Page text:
COVID-19 | Sonoma Clean Power


In support of our community, SCP is providing a collection of resources for businesses to utilize during the 2020 Coronavirus (COVID-19) pandemic.

Coronavirus Aid, Relief, and Economic Security Act (“CARES Act”)

CARES allows employers to pay their utility bills from funds obtained through a loan from their commercial lender backed by the Small Business Administration (SBA).

Under the act, federal, state, and local officials have pledged to make many resources easily available to help individuals and businesses affected by the COVID-19 (coronavirus) crisis.

Creates low-interest loans under the Paycheck Protection Program within CARES.

Eligible recipients include:

1) small business concerns;

2) sole proprietors, independent contractors, and eligible self-employed individuals who regularly carry on a trade or business and who would be entitled to receive paid leave pursuant to the Emergency Paid Sick Leave Act if the individual were an employee of an employer;

3) IRC Sec. 501(c)(3) nonprofits;

4) IRC Sec. 501(c)(19) veterans’ organizations;

5) Section 31(b)(2)(C) of the Small Business Act Tribal businesses,

(provided that they have) no more than 500 employees, along with provisions for NAICS coded 72 (accommodations and food services sector) with multiple locations.

Expanded to also, separately include 1099 independent contractors and gig-economy workers.

Loan amount based on payroll

The maximum covered loan amount is generally the sum of 2.5 times average total monthly payments for payroll incurred during the one-year period before the date of the loan, except that for seasonal employers, . . . but not to exceed $10 million.

Uses for funds

Allowable uses of proceeds may include payroll (salaries, wages, commissions or similar compensation of a U.S.-resident employee of up to $100,000 per year per employee on a prorated basis; cash tips or equivalent; vacation, parental, family, medical, or sick leave (other than qualified sick leave or family leave wages for which a credit is allowed under the Families First Coronavirus Response Act); allowances for dismissal or separation; group health care benefits including insurance premiums; retirement benefits; state or local taxes on employee compensation (other than employer’s share of FICA payroll taxes, railroad retirement act taxes, or other required U.S. income tax withholding at the source); compensation or income of a sole proprietor or independent contractor of up to $100,000 per year on a prorated basis), continuation of group health care benefits during periods of paid sick, medical, or family leave and insurance premiums; and interest on mortgages and any other debt obligations incurred before February 15, 2020, rent, and utility payments.

Certification and nonrecourse

Borrowers must certify that the uncertainty of current economic conditions makes the covered loan necessary to support ongoing operations, that the proceeds will be used to retain workers and make mortgage, rent, and utility payments and that the borrower has not applied for or received a duplicative covered loan for the same purpose. There is a funding cap.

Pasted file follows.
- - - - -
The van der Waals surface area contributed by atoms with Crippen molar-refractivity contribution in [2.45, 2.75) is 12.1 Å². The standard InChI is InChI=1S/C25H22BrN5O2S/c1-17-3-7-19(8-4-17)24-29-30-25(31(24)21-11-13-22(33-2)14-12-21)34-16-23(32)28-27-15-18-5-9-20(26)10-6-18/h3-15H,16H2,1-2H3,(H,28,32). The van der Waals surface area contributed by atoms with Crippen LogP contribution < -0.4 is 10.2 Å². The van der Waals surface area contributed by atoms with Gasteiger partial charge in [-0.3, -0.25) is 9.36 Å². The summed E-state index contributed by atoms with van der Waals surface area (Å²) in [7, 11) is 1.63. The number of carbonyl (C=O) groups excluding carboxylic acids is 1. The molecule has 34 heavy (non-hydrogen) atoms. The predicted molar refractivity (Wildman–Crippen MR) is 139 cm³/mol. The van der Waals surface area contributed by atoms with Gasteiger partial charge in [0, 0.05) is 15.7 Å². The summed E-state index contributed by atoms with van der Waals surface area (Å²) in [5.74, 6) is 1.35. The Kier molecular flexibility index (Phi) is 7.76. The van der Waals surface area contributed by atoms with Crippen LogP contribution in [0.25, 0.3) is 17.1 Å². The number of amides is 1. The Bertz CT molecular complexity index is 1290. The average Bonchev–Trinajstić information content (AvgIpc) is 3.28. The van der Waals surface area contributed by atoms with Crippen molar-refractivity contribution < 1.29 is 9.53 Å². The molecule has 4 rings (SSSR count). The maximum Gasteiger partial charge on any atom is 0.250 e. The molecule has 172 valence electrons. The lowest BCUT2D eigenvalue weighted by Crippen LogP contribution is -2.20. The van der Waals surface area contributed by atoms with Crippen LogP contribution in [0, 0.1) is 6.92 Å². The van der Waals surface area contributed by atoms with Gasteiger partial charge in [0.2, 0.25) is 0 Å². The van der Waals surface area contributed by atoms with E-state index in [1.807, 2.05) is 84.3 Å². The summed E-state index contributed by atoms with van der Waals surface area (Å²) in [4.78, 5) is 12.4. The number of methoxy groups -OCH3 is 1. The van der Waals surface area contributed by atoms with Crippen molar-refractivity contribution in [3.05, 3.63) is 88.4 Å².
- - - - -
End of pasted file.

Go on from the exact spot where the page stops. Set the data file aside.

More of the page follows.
Covered loans will not require collateral or personal guarantees and will be nonrecourse to shareholders, members or partners of the borrower except to the extent of the use of covered loan proceeds for non-allowable purposes. The maximum interest rate is 4%.

Loan Forgiveness

Borrowers are eligible for forgiveness of up to 100% of a covered loan under the PPP for the costs incurred and payments made by the borrower during an eight-week covered period after the loan origination date for (a) payroll costs (as defined and limited by Section 1102) and additional wages to tipped employees, (b) interest on any real or personal property mortgage incurred prior to February 15, 2020, (c) rent on any lease in force prior to February 15, 2020, and (d) utility payments for electricity, gas, water, transportation, telephone or internet access for which service began before February 15, 2020. Amounts forgiven are considered canceled indebtedness under Section 7(a) of the Small Business Act and are not includible in gross taxable income of the borrower.

Links for more details and reference

Small Business Guidance & Loan Resources


COVID-19 Business Resource Center

Ultimate guide to CARES Act

Language & comments

Press Democrat: If businesses use 75% of the borrowed money to cover payroll costs and the rest on mortgage interest, rent, and utility payments over eight weeks after receiving a loan, they won’t have to pay it back.

Washington Post: Small businesses across the country are pouncing on the program. About 70 percent of 900 entrepreneurs surveyed said they tried to apply for a PPP loan, according to the National Federation of Independent Business. Of those, about three-quarters successfully submitted an application, with the rest reporting problems.
Some entrepreneurs have had trouble finding a bank that will accept their application, in some cases because banks are limiting the loans to preexisting customers, according to the NFIB’s survey.

Small In its emailed statement, the SBA said the point of the program “is to put money in the hands of small business owners so they can, in part, keep employees on the payroll so they can make rent, pay mortgages, buy groceries and generally survive and participate in the economy."
“For a business to take this cash injection from PPP and sit on it while their employees are at home being unpaid defeats the purpose and the spirit of the CARES Act,” the law that created the loan program, the SBA said. “All we are asking is that the employer use 75% of what is essentially free money to pay their employees for eight weeks.”

Small businesses are still awaiting emergency loans — and facing a dilemma about how to spend them

Essential business list Sonoma County

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